The stages of life, aging, and death were among the primary themes of Livesay’s poetry. She envisioned the afterlife as “a possible / breathtaking landscape” and expressed tentative “belief in the heart’s everness / endlessly beating / its way home.” In her poem, “After Grief,” she wrote,
And still, some say
death raises up
gathers the soul strong-limbed
above the common tide
to catch a glimpse
(over world’s wailing wall)
of an exultant countryside.
In retirement Livesay was appointed to the Order of Canada, 1987, and the Order of British Columbia, 1992. For a number of years she lived on Galiano Island, a rural retreat between Vancouver and Victoria. Eventually she moved to Victoria, where she was a regularly attending and well loved member of the Unitarian Church. Her death in 1996 occurred during one of the city’s infrequent snowstorms. She had been born 87 years earlier in a Winnipeg snowstorm, an event she took as a symbol of her early identity.
Reared on snow she was
Manacled in ice.
Livesay once wrote, “[E]very decade we become a different person,” a sentence which could be taken to describe her career. Yet an essential continuity of character shaped her many changes of occupation and style. As the literary critic George Woodcock put it, “I cannot think of another Canadian poet whose work has advanced with such assurance into a mature self-sufficiency where almost every poetic statement is memorable and complete and, however brief, somehow enlarged with the grandeur that comes from the hard-won concord of language and intent.”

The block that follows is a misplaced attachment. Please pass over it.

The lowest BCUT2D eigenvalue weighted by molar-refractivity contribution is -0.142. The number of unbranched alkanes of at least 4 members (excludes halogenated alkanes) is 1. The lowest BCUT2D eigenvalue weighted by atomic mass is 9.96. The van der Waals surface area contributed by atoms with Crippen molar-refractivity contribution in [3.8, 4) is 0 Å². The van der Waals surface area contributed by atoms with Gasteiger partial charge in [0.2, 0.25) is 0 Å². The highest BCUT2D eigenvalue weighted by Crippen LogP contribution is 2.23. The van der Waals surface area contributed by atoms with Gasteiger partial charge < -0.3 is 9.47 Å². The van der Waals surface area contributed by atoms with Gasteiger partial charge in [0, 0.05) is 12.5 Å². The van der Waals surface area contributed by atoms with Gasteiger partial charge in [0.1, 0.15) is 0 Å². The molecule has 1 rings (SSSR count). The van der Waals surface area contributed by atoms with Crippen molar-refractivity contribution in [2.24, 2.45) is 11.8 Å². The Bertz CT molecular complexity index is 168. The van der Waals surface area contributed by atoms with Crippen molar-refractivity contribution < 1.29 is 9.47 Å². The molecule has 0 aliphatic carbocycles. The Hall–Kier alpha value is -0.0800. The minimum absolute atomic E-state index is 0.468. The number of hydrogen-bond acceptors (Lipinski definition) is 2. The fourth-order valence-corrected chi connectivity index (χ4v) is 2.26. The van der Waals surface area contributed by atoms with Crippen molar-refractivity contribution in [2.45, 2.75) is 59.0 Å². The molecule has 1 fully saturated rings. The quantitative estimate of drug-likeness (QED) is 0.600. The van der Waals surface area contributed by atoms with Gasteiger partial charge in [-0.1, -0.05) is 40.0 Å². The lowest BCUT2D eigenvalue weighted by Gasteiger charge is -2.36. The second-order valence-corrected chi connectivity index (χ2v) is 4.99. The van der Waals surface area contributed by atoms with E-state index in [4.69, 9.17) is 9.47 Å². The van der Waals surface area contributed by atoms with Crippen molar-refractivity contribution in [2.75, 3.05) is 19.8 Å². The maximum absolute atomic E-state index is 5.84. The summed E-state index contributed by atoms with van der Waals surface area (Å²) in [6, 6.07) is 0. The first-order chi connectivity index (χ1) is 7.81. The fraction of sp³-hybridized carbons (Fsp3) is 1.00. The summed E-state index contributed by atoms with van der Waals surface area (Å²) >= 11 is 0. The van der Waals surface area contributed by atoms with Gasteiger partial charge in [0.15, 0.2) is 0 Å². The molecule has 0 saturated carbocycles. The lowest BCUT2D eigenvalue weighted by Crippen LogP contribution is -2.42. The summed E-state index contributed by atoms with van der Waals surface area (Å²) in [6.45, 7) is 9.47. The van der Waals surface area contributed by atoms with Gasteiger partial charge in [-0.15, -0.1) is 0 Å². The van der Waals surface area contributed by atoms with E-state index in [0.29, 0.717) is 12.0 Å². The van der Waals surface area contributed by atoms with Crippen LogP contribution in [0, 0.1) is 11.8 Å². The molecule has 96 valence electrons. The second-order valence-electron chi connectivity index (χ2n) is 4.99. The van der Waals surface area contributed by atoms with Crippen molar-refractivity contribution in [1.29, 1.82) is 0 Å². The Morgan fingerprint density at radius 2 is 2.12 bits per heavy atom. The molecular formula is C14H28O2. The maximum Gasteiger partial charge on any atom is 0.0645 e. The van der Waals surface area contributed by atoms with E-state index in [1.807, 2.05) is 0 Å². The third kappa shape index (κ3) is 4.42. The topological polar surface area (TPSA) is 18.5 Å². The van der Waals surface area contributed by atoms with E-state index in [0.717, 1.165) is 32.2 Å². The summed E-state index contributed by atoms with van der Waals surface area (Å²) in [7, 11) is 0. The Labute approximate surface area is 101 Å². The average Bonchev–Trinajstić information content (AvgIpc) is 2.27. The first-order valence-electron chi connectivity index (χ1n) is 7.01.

There are collections of Livesay papers and recorded documents at the University of Manitoba, Winnipeg, Manitoba; the University of Victoria, Victoria, British Columbia; Grant McEwan College, Edmonton, Alberta; University of New Brunswick, Fredericton, New Brunswick; and in the British Columbia Archives, Victoria, British Columbia. Among Livesay writings not mentioned above are Day And Night (1944); Poems for People (1947); Call My People Home (1950); A Winnipeg Childhood (1973); Ice Age (1975); The Raw Edges: Voices from Our Time (1981); The Phases of Love (1983); Beginnings (1988); and Journey With My Selves: A Memoir, 1909-1963 (1991). The Self-Completing Tree: Selected Poems (1986) is her own self-selected anthology, “the selection of poems that I would like to be remembered by.” Dean J. Levine has edited Archive for Our Times: Previously Uncollected and Unpublished Poems of Dorothy Livesay (1998).
There are several biographies of Livesay: Alan Stuart Ricketts, Dorothy Livesay (1983); Lee Briscoe Thompson, Dorothy Livesay (1987); and Peter Stevens, Dorothy Livesay: Patterns in a Poetic Life (1992). Much useful information is in the the Dorothy Livesay issue of Room of One’s Own (Vol. 5 No. 1/2, 1979). The author also uses personal recollections and the records of the Unitarian Church of Vancouver, Vancouver, British Columbia. Studies of Livesay’s work include Paul Denham, Dorothy Livesay and Her Works (1987) and Nadine Mcinnis, Dorothy Livesay’s Poetics of Desire (1994). A comprehensive list of her writings and writings about her can be found at the website of the University of Calgary (www.ucalgary.ca).
Article by Phillip Hewett
Posted January 7, 2003